When she goes to the trial of Tom Robinson, she realizes that even though there is no evidence and the witnesses are unreliable, the verdict is still guilty. She realizes that if Tom Robinson were white though, he would be released and might not have even gone to trial.”’They’ve done it before and they did it tonight and they’ll do it again and when they do it-seems that only children weep’” (page 285). Here, Atticus is explaining how unremorseful the jurors are about how they racially discriminate against African American people. Scout’s views on people changes after the trial as she realizes how their decisions are wrong and they shouldn’t judge people like
As Atticus decides to defend Tom Robinson, who is a black man. Many citizens of Maycomb don't understand his choices for doing so. Atticus is questioned by Scout, she asks him “If you shouldn’t be defendin’ him, then why are you doing it?” Scout says that to Atticus because people from Scouts school have been telling her that defending a black man is a negative thing to do. By asking Atticus this, it shows that others see black people as lower class compared to others. As the majority of Maycomb see them that way, they don't understand why Atticus should and would defend them. Atticus sees the whole situation as him just “Simply defending a Negro,” because he sees everyone nas an equal which everyone else should too. As the citizens of Maycomb don't understand why Atticus is defending Tom, some finally start to see the trial just like Atticus. In chapter 15, a mob is called upon Atticus for defending Tom. It is led by Mr. Cunningham, who has a son named Walter, which Scout goes to school with. While the mob is after Atticus because of him defending Tom, Scout is able to stop the mob. She stops the mob by telling Mr. Cunningham about his son and how Atticus has helped their family, which then calms him down to see the mob isn't right. As Scout’s kindness towards Mr. Cunningham helps him decide to call off the mobs, it also helps him to see Atticus is a good person for defending and helping Tom Robinson because Atticus did the same towards him. Atticus’ choice to defend and help black people is hard to understand for many, butin the end it is important to realise why he choses to defend
Following the occurrence at the jail came the actual trial of Tom Robinson. During the trial Scout felt an assurance that Tom would be set free. After all, no solid evidence that Tom’d committed the crime had surfaced. However any hope that the townsfolk would make up for their prejudice vanished when the guilty verdict was read. “It was like watching Atticus walking to the street raise a rifle to his shoulder and pulled the trigger but watching all the time knowing the gun was empty.” (Lee 211) In this quote Scout compares the trial to the mad-dog incident, indicating that she understands Atticus 's bravery in that she knows he never had a chance at overcoming Maycomb 's prejudice. Scout demonstrates a new understanding of Maycomb in that she is able to
Race is the dominant cause of inequality in To Kill A Mockingbird, thus Maycomb’s views on race heavily influence every aspect of life. Although racial inequality is clearly illustrated in the in the injustice, prejudice, discrimination and antagonism surrounding the Tom Robinson trial, it is also shown more subtly throughout the novel. In chapter 25 Atticus Finch is quoted disclosing that the corrupt justice system is a direct cause of a racist society. “In our courts, when it's a white man’s word against a black man’s, the white man always wins” (Pg 295). To emphasize, on the same occasion Atticus attempts to explain to his children how widely spread racism is, “As you grow older, you’ll see white men cheat black men everyday of your life”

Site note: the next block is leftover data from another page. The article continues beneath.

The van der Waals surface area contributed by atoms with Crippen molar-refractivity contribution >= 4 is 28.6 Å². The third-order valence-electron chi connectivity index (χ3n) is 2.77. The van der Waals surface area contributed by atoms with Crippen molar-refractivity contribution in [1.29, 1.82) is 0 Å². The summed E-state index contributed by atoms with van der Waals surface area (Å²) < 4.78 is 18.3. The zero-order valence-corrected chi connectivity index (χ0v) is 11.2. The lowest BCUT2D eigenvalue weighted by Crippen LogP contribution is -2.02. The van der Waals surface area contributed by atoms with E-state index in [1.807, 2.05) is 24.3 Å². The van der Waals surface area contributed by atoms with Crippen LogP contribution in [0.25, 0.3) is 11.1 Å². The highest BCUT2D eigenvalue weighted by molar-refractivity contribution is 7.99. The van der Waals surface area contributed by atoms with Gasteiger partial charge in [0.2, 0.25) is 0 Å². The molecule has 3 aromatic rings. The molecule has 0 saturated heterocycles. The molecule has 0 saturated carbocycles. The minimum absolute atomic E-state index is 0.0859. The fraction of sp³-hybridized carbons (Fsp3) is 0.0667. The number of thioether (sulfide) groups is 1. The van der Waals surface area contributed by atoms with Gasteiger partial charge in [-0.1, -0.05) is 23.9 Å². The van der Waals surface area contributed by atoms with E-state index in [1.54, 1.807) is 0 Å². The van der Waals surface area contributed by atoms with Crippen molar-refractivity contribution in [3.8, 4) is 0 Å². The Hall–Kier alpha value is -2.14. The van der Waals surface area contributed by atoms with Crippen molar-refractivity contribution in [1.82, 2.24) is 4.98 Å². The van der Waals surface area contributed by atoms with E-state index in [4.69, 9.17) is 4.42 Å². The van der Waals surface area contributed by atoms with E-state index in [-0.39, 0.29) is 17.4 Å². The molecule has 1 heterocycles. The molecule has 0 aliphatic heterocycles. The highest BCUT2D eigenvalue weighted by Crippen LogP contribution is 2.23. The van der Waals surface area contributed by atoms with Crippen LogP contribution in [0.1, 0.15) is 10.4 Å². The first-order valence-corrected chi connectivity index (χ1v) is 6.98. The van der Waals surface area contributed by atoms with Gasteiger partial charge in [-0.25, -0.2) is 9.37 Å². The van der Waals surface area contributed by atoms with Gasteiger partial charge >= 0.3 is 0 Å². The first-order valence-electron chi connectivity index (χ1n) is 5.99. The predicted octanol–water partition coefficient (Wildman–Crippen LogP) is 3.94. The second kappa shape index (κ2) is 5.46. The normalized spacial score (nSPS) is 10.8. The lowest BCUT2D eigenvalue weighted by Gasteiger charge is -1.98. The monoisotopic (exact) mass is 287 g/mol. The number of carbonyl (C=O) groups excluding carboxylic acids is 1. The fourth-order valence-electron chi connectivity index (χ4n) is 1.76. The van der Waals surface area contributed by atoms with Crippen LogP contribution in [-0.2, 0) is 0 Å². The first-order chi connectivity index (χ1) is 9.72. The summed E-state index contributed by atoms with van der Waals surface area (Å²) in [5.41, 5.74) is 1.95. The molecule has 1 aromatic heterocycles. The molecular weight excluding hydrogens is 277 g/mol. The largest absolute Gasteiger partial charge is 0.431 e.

Maycomb's unjust beliefs on race determined the outcome of Tom Robinson's trail. Atticus´s defence was more than enough to set Tom free, but Maycomb's ignorance and narrow-minded view on African Americans set an innocent man to jail. Atticus told Jem "If you had been on that jury, son, and eleven other boys like you, Tom would be a free man" (Lee 295). The jury members had been affected by the ignorance of society. They convicted Tom because when they grow up they learned racists beliefs and they do not know any other way. In Maycomb, racism is a normal part of everyday life. When kids at Scouts school call Atticus a n***** lover. Atticus explains to Scout what it means, "Scout," said Atticus, "n*****-lover is just one of those terms that don't mean anything—like snot-nose. It's hard to explain—ignorant, trashy people use it when they think somebody's favoring Negroes over and above themselves.¨ (144). The racists views and attitudes determined the guilty verdict of Tom. In Atticus closing argument, he says "She was white, and she tempted a Negro. She did something that in our society is unspeakable: she kissed a black man¨(272). Society has a set of rules which are not written but known, these rules tend to be ignorant and impartial. When it comes to race and the misguided beliefs about race, there is a profusion of ignorance. The expectations on race set by society affect the actions and events of life.